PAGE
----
You don’t have to like him. You don’t even have to support him (though any American President deserves our respect even if only for the office itself and its role in defending the Constitution). All I’m asking is that you view his presidency with an open mind based upon our understanding of the omnipotence and sovereignty of God.

    Do I believe that God “chose” Trump as so many Christians have postulated? Yes, but not for the reasons that people like Michele Bachmann have suggested. Instead of Trump being chosen to make America great again, I believe it’s more likely that he was chosen much in the same way that Saul was chosen. Through the prophets, God warned Israel that they didn’t need a king but they essentially demanded it, so God gave them the reprehensible King Saul. This decision led to David and Solomon, so an argument can be made that Saul was a necessary evil to get to better kings. Unfortunately, Solomon was followed by Rehoboam who effectively split the nation for nearly three millennia.

    We must always remember that God is in control. Free will is granted to men, but it is God’s will that brings about our leaders. That’s not to say we have no responsibility for matters. It’s often challenging to reconcile the free will granted to man with the supreme will that enacts God’s plan. I can’t offer a simple explanation other than portions of the Bible that prove it to me, but there’s a long explanation (more like a theory) that I may tackle some day. In the meantime, we simply have to accept the Biblical validity of these apparently contradictory concepts.

    God could make Trump a great President. He could turn him into the downfall of the nation. He can use him as a tool to usher in someone else, to take down a system, or to take individual actions that fulfill portions of God’s plan. As Christians, we have to shift from the campaign perspective that Trump isn’t the right man for the job to the post-election perspective that he’s the person we need to watch and even guide at times.

    Nothing is impossible for God. If He can free the Hebrews from the clutches of the Egyptians, he can make Trump fulfill whatever role he’s intended to play in God’s plan. That means that we cannot allow our personal distaste or mistrust cloud our own Biblical worldview. We need to watch what happens and react accordingly without the bias we may feel against the President-elect. We don’t have to like him nor trust him, but we should be watchful of his actions and react to where they lead us. When he does well, support him. When he does poorly, we may dissent. It’s the only truly Biblical way to handle any politician.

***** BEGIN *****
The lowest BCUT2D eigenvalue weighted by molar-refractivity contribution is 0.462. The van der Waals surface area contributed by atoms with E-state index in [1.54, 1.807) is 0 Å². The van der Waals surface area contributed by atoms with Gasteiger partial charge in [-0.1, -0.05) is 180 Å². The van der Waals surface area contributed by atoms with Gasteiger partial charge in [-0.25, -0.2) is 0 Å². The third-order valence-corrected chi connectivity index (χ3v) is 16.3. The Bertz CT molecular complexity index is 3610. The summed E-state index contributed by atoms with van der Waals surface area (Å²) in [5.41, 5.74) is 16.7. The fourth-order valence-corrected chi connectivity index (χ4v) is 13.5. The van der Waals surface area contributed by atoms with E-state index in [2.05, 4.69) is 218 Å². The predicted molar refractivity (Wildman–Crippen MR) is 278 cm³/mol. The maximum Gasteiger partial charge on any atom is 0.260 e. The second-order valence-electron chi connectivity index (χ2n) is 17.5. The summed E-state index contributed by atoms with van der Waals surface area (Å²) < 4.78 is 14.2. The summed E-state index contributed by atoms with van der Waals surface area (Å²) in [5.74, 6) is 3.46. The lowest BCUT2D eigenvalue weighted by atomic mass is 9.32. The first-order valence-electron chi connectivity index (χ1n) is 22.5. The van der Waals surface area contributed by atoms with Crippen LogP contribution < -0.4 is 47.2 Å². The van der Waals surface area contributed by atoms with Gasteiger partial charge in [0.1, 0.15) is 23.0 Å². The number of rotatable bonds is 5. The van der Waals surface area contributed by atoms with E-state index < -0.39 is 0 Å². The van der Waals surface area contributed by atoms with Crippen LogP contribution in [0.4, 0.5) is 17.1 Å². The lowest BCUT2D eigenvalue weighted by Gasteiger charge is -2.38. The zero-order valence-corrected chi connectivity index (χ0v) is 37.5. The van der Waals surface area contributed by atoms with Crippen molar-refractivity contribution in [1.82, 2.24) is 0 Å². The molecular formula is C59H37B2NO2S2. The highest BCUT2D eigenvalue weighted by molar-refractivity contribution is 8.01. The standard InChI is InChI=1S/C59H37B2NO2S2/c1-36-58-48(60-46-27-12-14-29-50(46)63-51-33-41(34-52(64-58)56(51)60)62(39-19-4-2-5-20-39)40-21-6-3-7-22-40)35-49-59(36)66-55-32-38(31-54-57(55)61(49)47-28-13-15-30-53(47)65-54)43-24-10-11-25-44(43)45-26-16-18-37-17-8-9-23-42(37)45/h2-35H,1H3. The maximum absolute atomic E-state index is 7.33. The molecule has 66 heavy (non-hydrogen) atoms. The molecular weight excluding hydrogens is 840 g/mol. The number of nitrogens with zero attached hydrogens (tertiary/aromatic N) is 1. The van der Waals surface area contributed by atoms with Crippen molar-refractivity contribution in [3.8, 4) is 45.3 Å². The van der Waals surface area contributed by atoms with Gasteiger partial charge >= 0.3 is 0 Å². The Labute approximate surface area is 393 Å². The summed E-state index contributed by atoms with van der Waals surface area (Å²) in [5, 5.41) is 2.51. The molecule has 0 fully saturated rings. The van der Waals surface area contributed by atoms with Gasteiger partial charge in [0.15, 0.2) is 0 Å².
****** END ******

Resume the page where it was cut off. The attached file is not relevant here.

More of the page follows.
The difference between Trump and past Presidents is that Trump makes it harder to both support and oppose. That paradox has spread to his supporters. As such, we must remain diligent. Just because we don’t know God’s plan doesn’t mean we ca’t recognize it as it plays out.

     
  • feedwordpress 04:21:08 on 2016/04/19 Permalink
    Tags: Courage, , faith, , God, , , ,   

    In This Tumultuous Political Season, Cruz Supporters Must Have Faith and Courage 


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    I have the pleasure of being in California, the state that will likely determine if Donald Trump gets to 1,237 before the convention or if we’ll have a contested convention. By this time in the nomination process, the delegates are pretty much wrapped up, so for the first time since moving out west I’m going to have a say in a Presidential election.

    Ted Cruz is the man that I believe should be the next President. I write articles, make videos, and communicate with people online throughout the day in an attempt to do my part in making him the GOP nominee. One of the most exciting moments in my political pastime (it’s more of a hobby than a profession) was when Cruz announced he was officially running. I felt drawn to him before any major campaigns were launched and seeing him launch his first gave me the early gumption to push forward working in the background to help him.

    It’s important to understand this because during this political season, tensions are much higher than I’ve ever seen during an election. I was too young to experience Ronald Reagan’s attempted coup of the Republican nomination in 1976, but I’ve watched every other nomination cycle since and it’s clear that we haven’t seen anything like this in the modern era. As I posted on another site, the candidates on both sides of the aisle are fighting so ferociously that the hatred for other voters within the same party is remarkable. There are many strong Cruz supporters who will be emotionally affected if he doesn’t win. The same can be said about Trump supporters.

    As for me, I’ll be disappointed for a few moments. Then, I’ll move forward without an ounce of anger, sadness, or disappointment lingering. That’s the plan, at least. As invested as I am in helping Cruz, I am exponentially more invested in God’s plan for me, my family, this country, and the world.

    If God’s plan is for Cruz to win, he will. If God’s plan is for me to be the GOP nominee, He could make that happen. The wonders of having an omnipotent Father who knows the beginning from the end is that His Will is all that matters. Knowing that He will elevate our next leader into that position does not take away our responsibility (more on that later) but it does remove any and all need to be upset by the outcome, whatever that outcome might be. Yes, even a Trump Presidency.